Volume: 55 | Back to issueSubscribe Now
column By: Gil Sengel | May, 23
In my last Rifle column, I covered Winchester Model 52 rifles up to the 52B and its supposed trigger problems. Some complained that the trigger “kicked back” (finger piece snapped forward) when the sear released and had “annoying vibrations” when the rifle fired. There was, however, a problem with the problem – Winchester engineers could not duplicate it! It’s pretty difficult to correct a mechanical problem if the complaint can’t be experienced by the person tasked with correcting it. Many small changes were tried, but still some owners were unhappy. Could this have been an early example of “fake news” at Winchester’s expense?
Since Winchester couldn’t find anything wrong with the Model 52B trigger, when factory-adjusted, the company stuck with it. This soon began costing Winchester sales. Then, World War II shut down all sporting arms manufacturing.
The result of all this was the July 1951 announcement of the Winchester Model 52C with its new Micro-Motion trigger. The outward appearance of the rifle didn’t change much. However, the trigger was a whole “nother animal” as the farmers, assembly line workers and their offspring that I shot with in the early 1960s called anything new “mysterious.” Gone was the old “open trigger” where all parts were assessable for cleaning, lubing and tinkering with springs. In its place were two 3x1.5-inch steel plates ground to .080-inch thickness. These were held together by rivets passing through steel spacers. All parts, springs and pins were assembled inside this housing. A large pin at the front and a machine screw at the rear held the housing to the receiver. There was no looseness anywhere.
single-shot action, the movement of the trigger of .003 to .005 inch releases the firing pin. The only way normal shooters know this has happened is when they hear the report of the shot.
Given the excellence of the Micro-Motion trigger, it is logical to ask how to disassemble it for cleaning and lubrication. The simple answer is – don’t! While the trigger is not all that complex, pins are staked in place. Driving them out could cause damage to parts and small springs. Pushing out all the pins and shaking out the parts would pretty much guarantee that the trigger never worked again. Multi-lever triggers are meant to work dry. Levers are reset by weak springs that will not do their jobs if even slightly bent. One drop of oil on their levers or pins can cause enough resistance to prevent resetting. Removing gummed-up or hardened oil without damaging something would be difficult. The Winchester parts department sold the Micro-Motion trigger housing complete with all parts factory-adjusted. You can bet there was a reason for that!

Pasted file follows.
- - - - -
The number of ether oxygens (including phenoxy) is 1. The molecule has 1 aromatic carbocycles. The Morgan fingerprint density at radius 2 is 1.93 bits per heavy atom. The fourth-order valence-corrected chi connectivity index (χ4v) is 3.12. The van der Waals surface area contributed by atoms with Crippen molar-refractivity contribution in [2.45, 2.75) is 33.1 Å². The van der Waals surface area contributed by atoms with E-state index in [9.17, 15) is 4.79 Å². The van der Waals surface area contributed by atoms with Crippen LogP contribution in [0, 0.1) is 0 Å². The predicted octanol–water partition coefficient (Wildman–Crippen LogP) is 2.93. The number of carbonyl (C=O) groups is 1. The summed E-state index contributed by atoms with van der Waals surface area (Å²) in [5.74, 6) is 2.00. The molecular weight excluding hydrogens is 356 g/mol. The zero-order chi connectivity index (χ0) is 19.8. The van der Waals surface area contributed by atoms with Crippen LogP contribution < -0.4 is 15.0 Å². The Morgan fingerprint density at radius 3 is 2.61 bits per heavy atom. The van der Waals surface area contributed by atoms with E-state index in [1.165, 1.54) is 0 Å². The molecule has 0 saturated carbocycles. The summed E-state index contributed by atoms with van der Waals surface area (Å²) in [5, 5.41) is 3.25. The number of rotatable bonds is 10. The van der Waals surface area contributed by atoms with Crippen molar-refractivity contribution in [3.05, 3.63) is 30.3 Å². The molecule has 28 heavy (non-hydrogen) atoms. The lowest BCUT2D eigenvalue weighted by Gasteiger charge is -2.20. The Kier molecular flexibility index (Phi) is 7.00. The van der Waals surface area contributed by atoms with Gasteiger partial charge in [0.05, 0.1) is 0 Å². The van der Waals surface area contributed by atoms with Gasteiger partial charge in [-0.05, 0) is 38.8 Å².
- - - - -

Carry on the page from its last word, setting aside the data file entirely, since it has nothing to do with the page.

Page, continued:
Properly adjusting a Micro-Motion trigger is not difficult. However, it is a well-known trait of the human male to be unable to pass an adjustment screw without turning it, if for no other reason than just to see what happens. Indiscriminately turning the three screws will cause things to happen, but nothing on the list will be desirable!
Begin by setting overtravel. For a Micro-Motion trigger, this only needs to be done once in a lifetime. The adjustment screw should never have been accessible on the outside of the rifle. At any rate, remove the barreled action from the stock. Clamp the barrel in padded vise jaws so that the right side of the trigger housing is facing up. A photo shows the two lever surfaces that separate when the trigger is pulled, releasing the firing pin. (Note the safety lever and its spring have been removed by the rifle’s owner.) The mechanism is cocked and has full engagement depth. Now, snap the lock and note how the bottom lever has moved down out of engagement. The top lever has moved forward and rests on top of the end of the bottom lever. Pulling the trigger will cause the bottom lever to move down out of contact with the top lever. The amount of space between the two is overtravel. Another photo shows a .015-inch shim inserted in this space with the trigger held back. The screw marked “O.T.” is now turned clockwise until the shim will just fit in the gap. Overtravel is now set forever. The other adjustments do not affect it. The pull weight will mask this tiny amount of movement.
The pull weight is last. These figures don’t seem to show up in Winchester ads, but the review of the new Model 52C in the September 1951, issue of American Rifleman stated, “The weight of trigger pull can be changed from 2½ pounds to 6 pounds…” Written by General J.S. Hatcher, he should have known better. The Model 52C was intended to compete in world-class events. If the trigger wouldn’t function below 2.5 pounds, Winchester might as well have stopped producing rifles and started making golf clubs.
There is only enough space left to say that the bolt and receiver of the Model 52C is essentially the same as the Model 52B, thus lubrication can be done in the same way. The oil option should not be used, however, because the Micro-Motion trigger is open on top and oil could work its way into the mechanism.
Next time, I will deal with the mystery of removing the bolt (and putting it back), the Model 52C Sporters and bore cleaning to improve accuracy.